Chef of The Week: Louise McCrimmon, Executive Head Chef, The Second Floor Restaurant and Bar, Harvey Nichols, Bristol

How long have you worked at your current restaurant?
Nine years.

Where did your passion for cooking come from and where did you learn your skills? 
I don’t really know where it came from, but from a very young age when staying at my grandmother’s I started reading her copy of Mrs Beeton’s cook book – the idea that you could make jelly from a calf’s foot fascinated me and from there on in I was hooked.

What do you enjoy most about being a chef? 
The actual process of cooking – I love the fact that a bunch of ingredients can be turned into so much deliciousness. Then to get feedback from customers that they have really enjoyed their lunch or dinner is what it’s all about, making someone’s day is a great thing to be able to do.

Name three ingredients you couldn’t cook without
Onions, butter and chocolate.

Which piece of kitchen equipment couldn’t you live without?
In the professional kitchen, our Thermomix is the thing – you really miss it if it needs repairing.

What food trends are you spotting at the moment? 
It has been on the horizon for a while now, but vegetarian, and now vegan, food is really taking hold along with the raw trend. Whether there will be a backlash to the more restrictive diets only time will tell, but at the moment we get more dietary requirements on our bookings than ever before.

What do you think is a common mistake that lets chefs down? 
Not giving themselves enough time to learn a really solid range of cooking skills, as well as people skills, and not really getting to know ingredients – how they work and what ingredients are ‘friends’ to make the best flavour combinations.

What is your favourite time of year for food, and why? 
Oh that’s difficult, but I love late spring when everything starts to really come into its own and the colours are really vibrant, but also I love this time of year with warmer dishes, all the squashes and game. Every season has its highlights.

Which of your dishes are you most proud of? 
It’s never really a dish that would make me proud – a team working well together and great customer feedback does it every time. Any dish cooked and executed well, when the chef cares, is what it’s all about.

How do you come up with new dishes?
It always starts with an ingredient, which comes from the changing seasons. It often starts with our veg supplier coming in with a box of ingredients that are coming into their own, from there on in it’s usually a discussion, trying to get input and ideas from everyone, taking ideas from dishes eaten on our travels, other restaurants and, of course, the internet and then making sure they suit our customers’ tastes.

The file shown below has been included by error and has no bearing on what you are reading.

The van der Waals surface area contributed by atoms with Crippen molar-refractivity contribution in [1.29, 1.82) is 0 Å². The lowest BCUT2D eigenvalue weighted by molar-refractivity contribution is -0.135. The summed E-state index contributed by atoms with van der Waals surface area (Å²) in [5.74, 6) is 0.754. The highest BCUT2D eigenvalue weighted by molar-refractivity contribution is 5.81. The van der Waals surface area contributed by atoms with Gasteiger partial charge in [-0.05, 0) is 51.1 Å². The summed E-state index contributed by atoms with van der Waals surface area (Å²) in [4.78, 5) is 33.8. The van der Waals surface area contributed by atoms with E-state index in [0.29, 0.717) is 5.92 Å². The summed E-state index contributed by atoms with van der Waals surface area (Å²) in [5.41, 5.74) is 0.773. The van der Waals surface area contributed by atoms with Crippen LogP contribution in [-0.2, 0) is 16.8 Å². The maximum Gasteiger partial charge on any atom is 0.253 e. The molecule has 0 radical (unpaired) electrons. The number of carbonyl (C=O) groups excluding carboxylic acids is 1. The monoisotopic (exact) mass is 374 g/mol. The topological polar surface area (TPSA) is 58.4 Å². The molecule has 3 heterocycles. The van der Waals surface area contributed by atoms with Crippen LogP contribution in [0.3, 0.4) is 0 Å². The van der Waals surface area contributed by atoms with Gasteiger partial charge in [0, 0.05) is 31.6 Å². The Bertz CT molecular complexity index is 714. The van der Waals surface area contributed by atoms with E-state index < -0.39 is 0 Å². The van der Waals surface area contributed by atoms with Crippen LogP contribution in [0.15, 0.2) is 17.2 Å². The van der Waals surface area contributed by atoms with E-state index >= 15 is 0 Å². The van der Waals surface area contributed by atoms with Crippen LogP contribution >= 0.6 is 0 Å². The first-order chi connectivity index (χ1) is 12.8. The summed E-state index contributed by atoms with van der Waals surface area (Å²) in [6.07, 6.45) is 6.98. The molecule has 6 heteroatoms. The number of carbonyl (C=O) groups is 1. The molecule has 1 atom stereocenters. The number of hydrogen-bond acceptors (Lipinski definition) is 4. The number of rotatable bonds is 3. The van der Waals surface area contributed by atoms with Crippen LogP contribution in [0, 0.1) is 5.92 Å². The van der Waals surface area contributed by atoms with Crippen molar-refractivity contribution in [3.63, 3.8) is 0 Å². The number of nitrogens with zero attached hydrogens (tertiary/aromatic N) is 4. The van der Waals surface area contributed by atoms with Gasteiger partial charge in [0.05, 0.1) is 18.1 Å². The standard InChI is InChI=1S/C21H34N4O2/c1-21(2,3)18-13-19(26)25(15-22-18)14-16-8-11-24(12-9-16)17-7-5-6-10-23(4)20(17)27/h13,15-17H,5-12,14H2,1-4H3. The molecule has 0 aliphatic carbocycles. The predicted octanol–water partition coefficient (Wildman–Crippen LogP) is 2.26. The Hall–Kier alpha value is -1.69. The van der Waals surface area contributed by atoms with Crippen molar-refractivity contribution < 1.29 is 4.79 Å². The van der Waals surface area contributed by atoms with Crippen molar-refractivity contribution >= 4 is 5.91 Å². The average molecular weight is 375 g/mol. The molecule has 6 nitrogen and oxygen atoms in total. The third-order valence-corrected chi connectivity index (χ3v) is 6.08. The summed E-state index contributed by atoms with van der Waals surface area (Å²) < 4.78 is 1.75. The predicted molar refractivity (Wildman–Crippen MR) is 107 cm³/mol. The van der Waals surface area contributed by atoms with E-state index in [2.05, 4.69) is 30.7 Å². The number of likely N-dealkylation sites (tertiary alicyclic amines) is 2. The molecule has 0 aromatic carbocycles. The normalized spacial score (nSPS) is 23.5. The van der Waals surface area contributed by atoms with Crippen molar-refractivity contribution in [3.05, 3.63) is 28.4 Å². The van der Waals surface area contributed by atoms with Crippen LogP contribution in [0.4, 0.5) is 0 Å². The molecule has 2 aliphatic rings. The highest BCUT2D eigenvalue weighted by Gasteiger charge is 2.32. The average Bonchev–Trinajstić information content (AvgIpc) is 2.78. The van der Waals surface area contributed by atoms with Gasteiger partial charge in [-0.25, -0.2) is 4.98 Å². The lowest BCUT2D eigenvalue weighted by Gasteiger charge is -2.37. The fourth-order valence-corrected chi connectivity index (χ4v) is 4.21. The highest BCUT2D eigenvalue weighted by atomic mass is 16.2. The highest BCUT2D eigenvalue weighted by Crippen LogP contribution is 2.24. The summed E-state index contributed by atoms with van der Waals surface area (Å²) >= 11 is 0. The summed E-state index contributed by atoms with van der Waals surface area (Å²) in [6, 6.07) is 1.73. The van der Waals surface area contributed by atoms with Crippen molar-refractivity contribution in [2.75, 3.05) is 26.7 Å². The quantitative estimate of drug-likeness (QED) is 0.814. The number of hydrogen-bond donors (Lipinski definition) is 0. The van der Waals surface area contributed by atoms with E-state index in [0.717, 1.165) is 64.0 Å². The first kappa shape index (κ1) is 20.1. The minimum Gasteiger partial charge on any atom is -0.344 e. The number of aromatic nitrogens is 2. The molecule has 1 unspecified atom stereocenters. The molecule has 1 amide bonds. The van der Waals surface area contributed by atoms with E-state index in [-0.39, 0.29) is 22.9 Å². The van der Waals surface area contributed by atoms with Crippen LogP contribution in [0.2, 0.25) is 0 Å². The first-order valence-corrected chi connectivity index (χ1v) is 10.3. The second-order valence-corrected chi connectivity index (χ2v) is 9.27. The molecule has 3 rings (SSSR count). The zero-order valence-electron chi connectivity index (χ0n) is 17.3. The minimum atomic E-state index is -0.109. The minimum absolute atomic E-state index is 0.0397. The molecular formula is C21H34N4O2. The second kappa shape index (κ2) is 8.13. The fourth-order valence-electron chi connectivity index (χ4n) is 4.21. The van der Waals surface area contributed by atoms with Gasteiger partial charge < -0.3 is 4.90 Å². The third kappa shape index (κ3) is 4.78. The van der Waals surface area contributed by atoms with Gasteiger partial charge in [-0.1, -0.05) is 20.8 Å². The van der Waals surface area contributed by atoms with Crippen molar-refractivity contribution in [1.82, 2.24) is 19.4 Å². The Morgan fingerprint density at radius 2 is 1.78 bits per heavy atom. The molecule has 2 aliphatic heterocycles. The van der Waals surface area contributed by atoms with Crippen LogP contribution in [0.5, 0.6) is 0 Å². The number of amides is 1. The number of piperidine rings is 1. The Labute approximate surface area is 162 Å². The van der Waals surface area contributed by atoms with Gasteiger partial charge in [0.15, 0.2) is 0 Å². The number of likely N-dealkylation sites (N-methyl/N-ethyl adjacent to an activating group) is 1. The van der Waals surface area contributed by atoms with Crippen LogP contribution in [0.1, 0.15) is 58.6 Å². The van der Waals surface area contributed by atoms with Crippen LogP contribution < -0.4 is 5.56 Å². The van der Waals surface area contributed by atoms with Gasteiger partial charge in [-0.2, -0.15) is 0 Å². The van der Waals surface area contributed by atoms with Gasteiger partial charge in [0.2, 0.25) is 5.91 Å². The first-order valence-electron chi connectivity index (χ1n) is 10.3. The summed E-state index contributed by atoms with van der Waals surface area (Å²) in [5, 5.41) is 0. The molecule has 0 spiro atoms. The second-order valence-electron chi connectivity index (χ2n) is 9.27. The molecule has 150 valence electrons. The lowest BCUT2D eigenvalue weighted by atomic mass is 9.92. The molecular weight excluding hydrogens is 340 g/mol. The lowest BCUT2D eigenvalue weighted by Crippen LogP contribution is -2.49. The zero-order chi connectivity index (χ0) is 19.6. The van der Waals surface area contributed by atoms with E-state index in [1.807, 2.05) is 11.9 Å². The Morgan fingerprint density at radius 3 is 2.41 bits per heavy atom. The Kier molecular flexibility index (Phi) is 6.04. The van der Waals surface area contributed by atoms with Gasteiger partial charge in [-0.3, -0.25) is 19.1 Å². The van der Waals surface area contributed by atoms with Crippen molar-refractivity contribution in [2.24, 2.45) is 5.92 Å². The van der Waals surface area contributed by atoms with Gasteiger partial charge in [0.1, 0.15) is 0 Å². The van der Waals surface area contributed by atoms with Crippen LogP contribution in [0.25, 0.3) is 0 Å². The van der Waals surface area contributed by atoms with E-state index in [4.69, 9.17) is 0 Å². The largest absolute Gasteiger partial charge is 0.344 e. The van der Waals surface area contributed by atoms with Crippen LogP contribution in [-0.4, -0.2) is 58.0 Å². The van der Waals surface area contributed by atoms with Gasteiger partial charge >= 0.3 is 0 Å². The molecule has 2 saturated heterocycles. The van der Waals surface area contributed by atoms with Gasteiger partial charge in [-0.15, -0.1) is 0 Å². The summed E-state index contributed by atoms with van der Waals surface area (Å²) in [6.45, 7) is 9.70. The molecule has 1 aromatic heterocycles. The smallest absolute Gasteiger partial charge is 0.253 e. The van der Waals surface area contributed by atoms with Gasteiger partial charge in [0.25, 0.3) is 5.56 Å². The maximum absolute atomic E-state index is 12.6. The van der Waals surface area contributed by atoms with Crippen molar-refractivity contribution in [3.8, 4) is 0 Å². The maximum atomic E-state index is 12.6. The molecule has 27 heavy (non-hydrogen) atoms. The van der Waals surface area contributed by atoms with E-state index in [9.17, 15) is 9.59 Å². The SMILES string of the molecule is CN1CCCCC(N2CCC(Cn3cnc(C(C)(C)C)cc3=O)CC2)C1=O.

Who was your greatest influence? 
Prue Leith will always play a role. The training at Leith’s was such a great start – not only the classic practical skills, but also it was disciplined – we had a written test every week on the theory behind all the things we’d learnt, and every Friday afternoon we all had to clean and polish the copper pans we cooked with. It was a privilege to cook with great equipment and it taught us how to look after it, it really was a very rounded training.

Tell us three chefs you admire 
I love Peter Gordon from Providores, his use of ingredients is phenomenal, fusion cooking at its best. Paul A Young for chocolate – again an ingredient-led, passionate, creative genius. And for the best use of seasonal, regionally inspired dishes, the menus of Vincent Arnould from the Vieux Logis in the Dordogne are some of the most delicious dishes I’ve eaten, with the ingredients absolutely singing of the region and season.

What is your favourite cookbook? 
I always revert to the Moro series of books for delicious home cooking. For both great photography, food writing and recipes I love Greg Malouf’s books Saha and Saraban and Christine Manfield’s Tasting India is stunning – I love a book that combines both food and travel.

Who do you think are the chefs to watch over the next few months? 
Honestly, the pace of change in the dining scene is so fast, who knows what’s around the corner?

What’s been your favourite new restaurant opening of the last year? 
Box-E has been a great addition to Bristol’s Wapping Wharf and Root in the same location reflects the current trend to eat more vegetables and to work more sustainably.